Community - Granger
Granger is a town in Sweetwater County, in the Rock Springs metro area.
Ham’s Fork, South Bend, & Granger Stage Stations, Pony Express Station
c/o Ft. Bridger State Park P.O. Box 35, Fort Bridger
Phone: (307) 782-3842
Hours: Site grounds open year round, weather permitting. Sunrise to sunset.
Description: This adobe-covered stone structure was one of dozens of Overland Trail stage stations built in the 1850s. The original station, Ham's Fork, was a dugout affair built around 1850. It was replaced by the stone structure in 1856 and renamed South Bend Station. Horace Greeley and Mark Twain were just two of the thousands of passengers who passed through. Later, the Pony Express used the station as a stopover in 1861-1862. When Union Pacific Railroad construction arrived in 1868, the old stage station was overrun with workers who renamed the site Granger.
Community - Green River
Green River is located in the southwest corner of the state. If you have driven I-80 across Wyoming and passed through twin tunnels, you have passed by a wonderful town! Nestled between rock formations with the Green River running through the heart of town it's a oasis in the "High Desert Country". The river attracted early settlers and served as a transportation hub for the Overland Trail, Cherokee Trail, Lincoln Highway, Union Pacific Transcontinental Railroad, and now Interstate 80. John Wesley Powell began his two river expeditions from "Expedition Island in the center of town.
Green River Downtown Historic District
This district is an example of an early 20th century Wyoming commercial center. The Union Pacific transcontinental line and the Lincoln Highway go through the heart of the thirteen structures. Built between 1891 and 1943, the district documents the importance of the railroad to the town, as well as developing significance of modern highway and communication technologies. It includes a 1910 brick railroad depot, pedestrian viaduct over the rail yard, bank, historic school, hotel, telephone and telegraph office, automotive garage and retail establishments, including the largest department stores of the time and the oldest continually operating bar in the city.
National Register Of Historic Places
Expedition Island National Historic Landmark
South end of South Second East Green River, Green Belt and White Water Park, and East Bank of Green River , Green River
Phone: (307) 875-5711
Hours: Year Round, Daylight hours
Description: Located in the center of Green River the site is the recognized starting point for two expeditions down the Green and Colorado Rivers led by Major John Wesley Powell in 1869 and 1871. Today it provides opportunities for a stroll that encircles the island. The paved pathway is lighted for safety and convenience. Parking access to the river is next door at Splash Park. The island is shaded and features picnic tables and shelters. Playground equipment, restrooms, and access to the Green Belt Nature Walk are available. The Island hosts River Festival, Art On the Green, and Flaming Gorge Days.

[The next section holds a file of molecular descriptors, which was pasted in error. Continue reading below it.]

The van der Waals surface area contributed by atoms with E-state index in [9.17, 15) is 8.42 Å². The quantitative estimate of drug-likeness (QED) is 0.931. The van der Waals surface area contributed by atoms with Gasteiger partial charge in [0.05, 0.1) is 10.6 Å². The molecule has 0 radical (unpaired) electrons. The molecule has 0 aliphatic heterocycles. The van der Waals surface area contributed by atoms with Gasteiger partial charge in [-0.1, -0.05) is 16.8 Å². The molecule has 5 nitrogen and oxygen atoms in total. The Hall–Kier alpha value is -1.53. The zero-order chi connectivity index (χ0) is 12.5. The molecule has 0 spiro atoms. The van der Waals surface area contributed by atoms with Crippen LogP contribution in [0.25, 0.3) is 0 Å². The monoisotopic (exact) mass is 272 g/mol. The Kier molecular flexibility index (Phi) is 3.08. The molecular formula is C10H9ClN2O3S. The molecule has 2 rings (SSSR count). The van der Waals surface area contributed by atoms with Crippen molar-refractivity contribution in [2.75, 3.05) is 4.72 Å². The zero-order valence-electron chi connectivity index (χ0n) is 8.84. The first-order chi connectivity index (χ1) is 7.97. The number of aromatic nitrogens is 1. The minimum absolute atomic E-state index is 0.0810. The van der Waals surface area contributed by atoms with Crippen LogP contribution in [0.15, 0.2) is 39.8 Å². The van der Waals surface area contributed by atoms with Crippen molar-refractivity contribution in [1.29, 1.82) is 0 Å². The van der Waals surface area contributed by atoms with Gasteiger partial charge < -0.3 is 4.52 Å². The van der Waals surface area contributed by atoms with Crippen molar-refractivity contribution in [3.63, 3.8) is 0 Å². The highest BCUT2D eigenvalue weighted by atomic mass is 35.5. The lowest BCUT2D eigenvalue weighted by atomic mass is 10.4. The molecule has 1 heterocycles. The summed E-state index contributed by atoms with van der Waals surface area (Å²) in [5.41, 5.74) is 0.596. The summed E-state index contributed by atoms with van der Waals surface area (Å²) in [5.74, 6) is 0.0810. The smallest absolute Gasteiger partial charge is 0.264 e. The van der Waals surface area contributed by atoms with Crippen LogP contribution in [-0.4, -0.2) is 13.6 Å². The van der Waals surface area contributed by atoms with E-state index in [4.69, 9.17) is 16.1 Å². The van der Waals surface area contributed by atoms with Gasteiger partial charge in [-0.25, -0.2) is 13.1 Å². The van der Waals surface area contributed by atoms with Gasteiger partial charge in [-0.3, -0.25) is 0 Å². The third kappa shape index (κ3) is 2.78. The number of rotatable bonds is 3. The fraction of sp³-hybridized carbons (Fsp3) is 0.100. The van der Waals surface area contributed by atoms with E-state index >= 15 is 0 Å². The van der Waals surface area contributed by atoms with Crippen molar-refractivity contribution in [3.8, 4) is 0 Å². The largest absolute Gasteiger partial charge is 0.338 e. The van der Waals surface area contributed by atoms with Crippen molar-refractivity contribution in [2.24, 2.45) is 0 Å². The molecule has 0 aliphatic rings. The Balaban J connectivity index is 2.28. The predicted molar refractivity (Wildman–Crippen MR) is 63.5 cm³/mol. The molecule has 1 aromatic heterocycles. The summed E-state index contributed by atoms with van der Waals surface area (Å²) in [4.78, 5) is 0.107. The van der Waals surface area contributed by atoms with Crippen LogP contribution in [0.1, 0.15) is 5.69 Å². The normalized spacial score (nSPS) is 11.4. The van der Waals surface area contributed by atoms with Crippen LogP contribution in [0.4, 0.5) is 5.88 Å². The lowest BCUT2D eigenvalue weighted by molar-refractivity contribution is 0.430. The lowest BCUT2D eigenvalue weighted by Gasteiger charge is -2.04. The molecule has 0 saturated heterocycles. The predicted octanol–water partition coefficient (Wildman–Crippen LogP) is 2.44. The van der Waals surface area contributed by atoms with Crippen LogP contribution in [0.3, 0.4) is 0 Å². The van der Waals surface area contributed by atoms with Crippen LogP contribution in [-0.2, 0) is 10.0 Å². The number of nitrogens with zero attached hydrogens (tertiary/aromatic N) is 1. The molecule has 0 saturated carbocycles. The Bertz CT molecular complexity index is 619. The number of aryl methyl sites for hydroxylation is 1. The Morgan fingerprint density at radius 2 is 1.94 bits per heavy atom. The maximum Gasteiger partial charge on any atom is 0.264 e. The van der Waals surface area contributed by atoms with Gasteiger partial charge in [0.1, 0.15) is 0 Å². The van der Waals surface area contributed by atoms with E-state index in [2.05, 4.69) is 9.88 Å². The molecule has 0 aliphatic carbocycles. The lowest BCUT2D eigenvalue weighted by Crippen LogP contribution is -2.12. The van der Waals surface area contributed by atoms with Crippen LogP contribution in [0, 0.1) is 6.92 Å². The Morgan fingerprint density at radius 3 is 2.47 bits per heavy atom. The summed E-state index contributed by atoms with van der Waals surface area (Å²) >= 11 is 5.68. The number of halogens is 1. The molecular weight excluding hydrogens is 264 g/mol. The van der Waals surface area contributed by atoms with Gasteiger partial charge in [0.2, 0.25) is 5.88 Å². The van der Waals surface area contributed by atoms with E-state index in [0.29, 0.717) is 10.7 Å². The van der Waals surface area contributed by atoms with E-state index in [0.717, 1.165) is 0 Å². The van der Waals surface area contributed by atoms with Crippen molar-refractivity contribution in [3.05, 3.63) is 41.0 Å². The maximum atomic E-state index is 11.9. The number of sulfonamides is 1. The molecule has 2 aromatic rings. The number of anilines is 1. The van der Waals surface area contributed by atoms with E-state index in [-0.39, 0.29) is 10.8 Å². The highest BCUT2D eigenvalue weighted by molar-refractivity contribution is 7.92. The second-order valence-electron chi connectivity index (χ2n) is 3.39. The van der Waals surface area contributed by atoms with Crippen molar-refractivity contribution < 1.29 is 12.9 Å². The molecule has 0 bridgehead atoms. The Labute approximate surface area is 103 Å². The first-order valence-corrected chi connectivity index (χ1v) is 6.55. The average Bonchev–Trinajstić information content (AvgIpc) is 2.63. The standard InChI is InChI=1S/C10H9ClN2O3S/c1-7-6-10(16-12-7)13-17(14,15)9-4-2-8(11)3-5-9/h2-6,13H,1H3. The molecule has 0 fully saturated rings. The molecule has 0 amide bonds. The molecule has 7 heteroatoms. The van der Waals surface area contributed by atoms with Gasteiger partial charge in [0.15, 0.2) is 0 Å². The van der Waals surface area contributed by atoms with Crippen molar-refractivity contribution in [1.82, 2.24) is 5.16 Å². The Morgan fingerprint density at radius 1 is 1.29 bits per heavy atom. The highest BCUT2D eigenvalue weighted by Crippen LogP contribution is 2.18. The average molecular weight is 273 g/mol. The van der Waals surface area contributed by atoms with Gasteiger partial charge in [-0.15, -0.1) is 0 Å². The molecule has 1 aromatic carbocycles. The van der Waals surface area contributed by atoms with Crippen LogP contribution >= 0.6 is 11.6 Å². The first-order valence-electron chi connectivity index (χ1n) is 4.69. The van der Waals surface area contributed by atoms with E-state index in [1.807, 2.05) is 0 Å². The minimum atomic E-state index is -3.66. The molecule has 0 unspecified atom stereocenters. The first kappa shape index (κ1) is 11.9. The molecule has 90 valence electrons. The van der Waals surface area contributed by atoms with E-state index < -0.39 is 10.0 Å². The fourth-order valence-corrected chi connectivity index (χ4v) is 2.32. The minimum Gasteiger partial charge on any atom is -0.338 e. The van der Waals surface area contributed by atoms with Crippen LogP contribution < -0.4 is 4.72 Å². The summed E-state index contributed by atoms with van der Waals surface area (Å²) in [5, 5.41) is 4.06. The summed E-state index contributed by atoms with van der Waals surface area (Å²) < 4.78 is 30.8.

Sweetwater County Historical Museum
3 East Flaming Gorge Way , Green River
Phone: (307) 872-6435
Hours: Monday through Saturday 10 am - 6 pm. Closed Sunday and major holidays.
Description: Established in 1967, the museum contains permanent and temporary exhibits, a large historical photograph collection, and local history research material. County history began with dinosaurs. Native Americans, mostly Shoshone and Ute, claimed the land followed by the mountain men. The first Rocky Mountain Rendezvous was held in 1825; the gathering in 1834 said to have been the largest ever. The Oregon, California, Mormon, Overland, and Cherokee Trails passed through, as well as the 1861 transcontinental telegraph line and Ben Holladay's Central Overland Express stage line. The building of the transcontinental railroad in 1868 developed Rock Springs and Green River.
Working Historic UPRR Depot (Green River)
200 East Railroad Avenue, Green River
Phone: (307) 872-0562
Hours: Not open to the public
Admission: Not open to the public
Description: Replacing the original frame depot, the Union Pacific Railroad Depot is a brick and stone structure with a tile roof. This, the second largest UP depot in the state, opened to the public in 1910. As Green River was the division point of two major railroad lines, the depot was built to impress with a colonnaded main entrance on the track side. The main building housed offices and passenger services, while the west wing contained the restaurant and the east, express offices. The depot is best viewed from atop the pedestrian viaduct located just west of the building.
Community - Point of Rocks
The community was named for sandstone ridge on Bitter Creek.
Point of Rocks (Almond) Overland Stage Station Historic Site
Approximately 25 miles east of Rock Springs—from Interstate 80, take Exit 130. Point of Rocks is one-half mile south. , Near Point of Rocks